Lead with Purpose — to Lead the Way!
Updated: Sep 3
In the wilderness, a simple tool, like a compass, is the difference between finding
safety or endless wandering. With magnetic magic, the needle aims the way.
Now, each stride has purpose and direction. Leading your team and company is
no different. So, what do we use to point our leadership True North?
Strong and effective leadership is rooted in purpose and principle, which
provides us with decision-making direction – a course forward. Purpose-focused
statements of vision, mission, values and guiding principles become our
leadership compass. They drive intent and answer the “Why” – which is vital for
employee engagement, alignment, strategic focus and coordinated action.
The challenge is whether these statements are mere words or a call to action that
resonates with all employees. Let’s test these statements.
The Prince Health Purpose Statement Test
If you can answer, YES to each question, your statements – vision, mission, values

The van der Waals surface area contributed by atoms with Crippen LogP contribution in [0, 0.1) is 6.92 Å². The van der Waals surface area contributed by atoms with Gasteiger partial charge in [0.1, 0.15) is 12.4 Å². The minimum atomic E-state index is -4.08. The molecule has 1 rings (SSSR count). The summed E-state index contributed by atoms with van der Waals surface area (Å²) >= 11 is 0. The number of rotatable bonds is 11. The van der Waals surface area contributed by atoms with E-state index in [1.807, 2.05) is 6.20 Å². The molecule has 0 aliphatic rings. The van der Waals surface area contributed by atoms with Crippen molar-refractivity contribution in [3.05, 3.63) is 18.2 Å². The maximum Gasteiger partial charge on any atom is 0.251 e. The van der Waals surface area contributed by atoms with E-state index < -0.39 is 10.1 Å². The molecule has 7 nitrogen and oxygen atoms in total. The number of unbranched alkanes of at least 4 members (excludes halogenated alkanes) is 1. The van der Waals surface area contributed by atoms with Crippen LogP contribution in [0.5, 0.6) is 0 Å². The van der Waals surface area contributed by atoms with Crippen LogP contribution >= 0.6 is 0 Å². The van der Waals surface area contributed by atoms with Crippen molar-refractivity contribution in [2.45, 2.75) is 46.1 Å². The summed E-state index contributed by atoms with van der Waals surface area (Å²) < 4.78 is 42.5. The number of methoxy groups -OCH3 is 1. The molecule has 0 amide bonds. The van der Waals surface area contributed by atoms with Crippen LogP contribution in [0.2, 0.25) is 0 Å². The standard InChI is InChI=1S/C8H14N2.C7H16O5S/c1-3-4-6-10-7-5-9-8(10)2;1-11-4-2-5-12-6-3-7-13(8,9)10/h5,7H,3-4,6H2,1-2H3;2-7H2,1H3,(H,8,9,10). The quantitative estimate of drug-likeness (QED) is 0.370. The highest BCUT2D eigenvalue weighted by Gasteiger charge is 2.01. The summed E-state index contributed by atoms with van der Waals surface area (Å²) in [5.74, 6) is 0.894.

and principles - are on-target to provide the right direction and action:
1) “Are they Clear?” Can the statement be fully understood? Do employees
have to think about what the statement means or does the statement
immediately inspire emotion and action? Ask employees to review the
statements and to provide feedback on their clarity.
2) “Are they Concise?” Use simple, action-oriented words. Keep vision and
mission statements to a single sentence. Write values & principle statements in
bulleted sentences that connect employee action to the your mission & goals.
3) “Do they move people?” Purpose-driven statements need to arouse a call
to action. They need to be attainable while stretching people to achieve great
success. The vision statement should tell people where the organization is
heading and the mission states the current aim.
4) “Do they help leaders make decisions?” Statements that define values
help leaders keep their teams on course. During times of change and uncertainty,
leaders rely on these statements to answer the challenging “Why” questions and
to help steer direction and set expectations. Schedule a meeting or retreat to
renew team commitment to organizational values and principles.
5) “Are they Integrated?” Incorporate purpose-driven statements into the
performance management process. Evaluate people on exemplifying the values
and guiding principles. Provide specific feedback when they are living these
values and ensure there is frank discussion when they do not. Model it yourself.
Use this simple five-question test to ensure your purpose-driven statements are
strategic, clear, concise, inspire and help people make sound decisions.